For most people, building long-term financial security requires access to credit and the opportunities it provides. That access is also fundamental to a strong middle-class economy. Good credit is a gateway to obtaining loans for homes, cars, education and more at the best possible terms – which in turn fuels the country’s economic engine.
But according to a 2016 report, nearly one in five American adults have no credit history or credit score. Many of these individuals have jobs, homes and records of financial responsibility, and lenders are striving to gain greater insights about them.
The good news is that innovations in big data promise to help more individuals expand their access to financial services. These innovations, coupled with advanced analytics, are also helping lenders rapidly translate complex consumer data into insights that drive smart growth and better offers.
Historical data enable lenders to offer loans to millions of new consumers—and to offer better rates to millions more.
By using trended credit data, lenders can incorporate up to 30 months of account history data on loans and credit accounts into their lending and risk decisions. With historical credit data such as change in balances and actual payment amounts, lenders gain new insights into how a borrower’s credit behavior is evolving. For example, a lender can see whether a consumer is paying off credit cards each month or carrying a balance—and whether that monthly balance is trending down or up.
Demonstrating the importance of historical data for lenders and the benefit for consumers, Fannie Mae—the leading source of funding for mortgage lenders—now requires the use of credit reports that support trended credit data when underwriting single-family mortgage applications.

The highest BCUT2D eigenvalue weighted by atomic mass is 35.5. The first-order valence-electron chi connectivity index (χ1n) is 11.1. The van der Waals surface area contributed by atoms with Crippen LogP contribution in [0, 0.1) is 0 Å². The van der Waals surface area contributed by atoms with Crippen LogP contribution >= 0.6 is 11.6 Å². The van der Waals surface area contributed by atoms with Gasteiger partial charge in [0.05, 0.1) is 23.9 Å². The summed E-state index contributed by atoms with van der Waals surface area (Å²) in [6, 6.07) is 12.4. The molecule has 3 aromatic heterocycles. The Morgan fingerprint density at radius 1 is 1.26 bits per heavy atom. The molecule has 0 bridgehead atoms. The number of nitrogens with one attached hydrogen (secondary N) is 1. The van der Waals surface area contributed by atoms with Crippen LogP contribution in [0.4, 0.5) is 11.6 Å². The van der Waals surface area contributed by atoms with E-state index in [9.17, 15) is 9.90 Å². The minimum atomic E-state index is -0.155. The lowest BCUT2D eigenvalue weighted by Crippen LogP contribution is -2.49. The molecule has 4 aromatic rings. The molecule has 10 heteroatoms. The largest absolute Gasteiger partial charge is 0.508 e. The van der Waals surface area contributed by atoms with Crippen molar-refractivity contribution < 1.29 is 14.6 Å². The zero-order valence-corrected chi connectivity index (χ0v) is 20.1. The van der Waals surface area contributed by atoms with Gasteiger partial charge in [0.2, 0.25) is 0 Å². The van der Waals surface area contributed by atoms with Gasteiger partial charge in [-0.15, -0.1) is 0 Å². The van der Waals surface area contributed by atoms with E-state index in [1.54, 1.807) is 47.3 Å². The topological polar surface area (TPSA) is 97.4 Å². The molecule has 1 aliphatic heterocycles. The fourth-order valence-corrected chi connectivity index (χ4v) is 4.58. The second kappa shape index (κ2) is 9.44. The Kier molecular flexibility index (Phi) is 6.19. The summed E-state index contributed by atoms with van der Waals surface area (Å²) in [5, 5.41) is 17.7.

Credit card usage has traditionally been vital to building a credit history, especially for younger and emerging consumers. But due to changes in demographics, financial habits, laws governing card marketing and economic conditions, millions of consumers face obstacles to obtaining cards in order to establish credit.
Today, more lenders are utilizing alternative data, including rental payments, checking account history, property tax records and short-term loan activity, which provide lenders with new ways to gauge whether consumers have been financially responsible or have assets they could tap to meet their obligations.
Together, trended credit and alternative data are helping consumers get better terms on loans and credit cards. They’re helping lenders offer more credit without increasing their risk profile. And they’re providing millions of hardworking, new-to-credit individuals with the opportunity to build financial security and pursue higher standards of living.
TransUnion has a long history of market innovations that promote financial inclusion and offer consumers access to a brighter financial future. A pioneer in trended data, TransUnion’s CreditVision Link Scores are the only scores in the market that combine directional trended data and alternative credit data, such as payment history and small dollar lending. CreditVision Link Scores allow lenders to score over 60 million more people versus traditional models.
That’s using Information for GoodSM.